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With the possibility of AMG Versions!


So you spotted the Autocar article ... this is what I'm waiting for and the story has been slowly gaining substance.

I recently ran the EQ Ready app for a week and although I already had a pretty good idea anyway, our routine travel habits are definite EQA territory.

A performance AWD version would be a suitable shoe-in for a crossover migration from the A35. In darkest Kernow, the top half of the speedo is all but useless, so a 100mph cap is no issue.

Full torque from standstill and a suggested sub 5-second sprint time on the other hand, should have a much more practical fun application.

Add much better ground clearance and towing capability, perhaps the second car's days could be numbered.
 

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The problem with the EQA is its quite low mileage on a charge which in reality in winter will not be much more than 200 miles. Generally this is okay for most in daily use but is a problem for those occasions where we need to do a longer trip and will need to spend time twiddling our thumbs at a charging point during the journey.

It's not yet a fully rounded proposition both for the vehicle and from the charging infrastructure point of view.
 

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My neighbours just turned up yesterday with an EQC 400 4-matic. It's on a 70 plate so I'll be interested to see if they have bought it or it's a weekend test drive.
 

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My neighbours just turned up yesterday with an EQC 400 4-matic. It's on a 70 plate so I'll be interested to see if they have bought it or it's a weekend test drive.
And sure enough it was a weekend test drive as their Volvo is now back on their drive and the EQC gone.

For such a new model, which encompasses the EQA MB seem to be trying hard to shift them. Which is never a good sign.
 

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The problem with the EQA is its quite low mileage on a charge which in reality in winter will not be much more than 200 miles. Generally this is okay for most in daily use but is a problem for those occasions where we need to do a longer trip and will need to spend time twiddling our thumbs at a charging point during the journey.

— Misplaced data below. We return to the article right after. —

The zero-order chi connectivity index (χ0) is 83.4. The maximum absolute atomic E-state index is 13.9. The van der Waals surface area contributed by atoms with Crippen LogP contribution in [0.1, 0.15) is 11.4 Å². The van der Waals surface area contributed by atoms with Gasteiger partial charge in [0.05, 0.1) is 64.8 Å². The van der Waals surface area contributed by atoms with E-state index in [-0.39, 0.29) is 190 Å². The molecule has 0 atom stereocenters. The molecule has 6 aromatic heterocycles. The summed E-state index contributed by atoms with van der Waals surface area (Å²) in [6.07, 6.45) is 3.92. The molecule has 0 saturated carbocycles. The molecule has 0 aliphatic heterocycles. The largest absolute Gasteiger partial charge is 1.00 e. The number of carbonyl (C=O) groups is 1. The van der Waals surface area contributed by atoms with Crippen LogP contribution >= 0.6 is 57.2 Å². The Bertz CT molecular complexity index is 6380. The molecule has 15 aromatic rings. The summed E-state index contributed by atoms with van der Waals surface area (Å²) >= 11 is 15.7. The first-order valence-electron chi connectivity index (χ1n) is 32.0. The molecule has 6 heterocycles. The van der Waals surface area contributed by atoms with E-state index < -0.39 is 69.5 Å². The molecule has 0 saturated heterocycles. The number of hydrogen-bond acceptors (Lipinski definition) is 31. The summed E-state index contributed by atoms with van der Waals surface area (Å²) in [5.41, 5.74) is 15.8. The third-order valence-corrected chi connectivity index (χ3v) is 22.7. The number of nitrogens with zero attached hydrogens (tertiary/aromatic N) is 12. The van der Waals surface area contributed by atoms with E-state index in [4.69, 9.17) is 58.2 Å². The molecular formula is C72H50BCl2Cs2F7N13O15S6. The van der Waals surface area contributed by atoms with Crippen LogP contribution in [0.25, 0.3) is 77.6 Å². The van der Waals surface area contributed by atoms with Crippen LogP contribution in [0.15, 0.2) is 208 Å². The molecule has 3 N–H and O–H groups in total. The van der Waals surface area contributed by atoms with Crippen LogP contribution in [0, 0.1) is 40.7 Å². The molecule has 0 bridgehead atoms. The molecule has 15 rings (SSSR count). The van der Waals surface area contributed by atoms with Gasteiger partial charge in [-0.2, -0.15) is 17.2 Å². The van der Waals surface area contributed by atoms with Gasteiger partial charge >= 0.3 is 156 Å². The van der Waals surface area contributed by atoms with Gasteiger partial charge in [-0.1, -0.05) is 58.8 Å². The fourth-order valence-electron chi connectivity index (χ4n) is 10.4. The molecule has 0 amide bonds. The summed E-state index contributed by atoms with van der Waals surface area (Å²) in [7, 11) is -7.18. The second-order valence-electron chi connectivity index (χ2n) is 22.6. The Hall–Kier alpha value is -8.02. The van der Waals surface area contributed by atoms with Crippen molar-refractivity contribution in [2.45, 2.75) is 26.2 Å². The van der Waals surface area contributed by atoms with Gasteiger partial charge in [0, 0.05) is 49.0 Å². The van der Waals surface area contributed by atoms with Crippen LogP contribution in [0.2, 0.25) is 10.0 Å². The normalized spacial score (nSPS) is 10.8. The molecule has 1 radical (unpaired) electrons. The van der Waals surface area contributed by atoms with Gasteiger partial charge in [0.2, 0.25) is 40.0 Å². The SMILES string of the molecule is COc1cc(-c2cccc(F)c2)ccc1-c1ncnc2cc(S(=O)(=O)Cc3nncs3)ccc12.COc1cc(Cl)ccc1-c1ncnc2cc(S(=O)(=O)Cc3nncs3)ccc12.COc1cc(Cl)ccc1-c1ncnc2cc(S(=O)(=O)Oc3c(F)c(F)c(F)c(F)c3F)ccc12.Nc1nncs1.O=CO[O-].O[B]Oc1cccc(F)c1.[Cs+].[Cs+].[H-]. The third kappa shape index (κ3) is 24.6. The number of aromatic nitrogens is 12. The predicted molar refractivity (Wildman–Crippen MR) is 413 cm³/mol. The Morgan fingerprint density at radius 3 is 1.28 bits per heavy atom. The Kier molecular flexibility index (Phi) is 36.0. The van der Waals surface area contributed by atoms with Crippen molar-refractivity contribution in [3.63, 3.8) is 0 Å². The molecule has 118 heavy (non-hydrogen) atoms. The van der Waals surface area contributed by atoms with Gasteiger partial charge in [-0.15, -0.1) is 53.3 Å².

It's not yet a fully rounded proposition both for the vehicle and from the charging infrastructure point of view.
The way to think about it is how quickly it can charge for the amount of time the range gives you. 70% of the battery (the 10-80% charge time quoted) can be charged in 30mins on a 100kw charger and gives around 175 miles of range. This is around 3hours of driving on UK motorways. I think stopping for 30 mins every 3 hours is fine.
 

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I take your point entirely but looking at the WhatCar road test of the BMW iX3 and the i-Pace. Respectively stated 285 miles on test 192 miles, i-Pace stated 292 miles on test 211 miles. I suspect on this basis and especially in winter we are looking well south of 175 miles with the EQA. Which for me means a hold up at the Dartford Tunnel, which those who use it know happens all the time, and I would be getting sweaty palms about making the trip from Hertfordshire to West Sussex without running out of juice. Let alone back again without charging. I am sure MB are flying a kite with the EQA and the next iterations will be the ones to wait for.
 
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Range won't increase much for this size of car, it simply isn't needed for the sake of a 30min 10-80% charge. The extra weight reduces efficiency, therefore you get reducing returns. Mercedes are up there with the best in terms of efficiency.

I quite regularly do a trip which is around 110 miles each way, with no facilities at the destination. However I do usually stop for the loo and to grab a coffee on the way home, that 15 mins I'm parked up for will give a conservative 80 miles of additional range - that is plenty to ensure Im not running on the EV version of fumes as Im pulling onto my drive. The mentality for EV charging, is little and often which is the complete opposite to petrol/diesel so it takes a while getting used to.
 

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While I know that is what EV drivers do but do the batteries not gain a memory much more quickly by charging little and often.
 

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Nothing has been reported, the general advise is to only rapid charge to 80% (where practical, going higher every now and then is fine) but it is also good to go to 100% on a slower charge to help the internal balancing. The BMS's are getting better and better, so a lot of the usual battery TLC you would need to do now becomes redundant.
 
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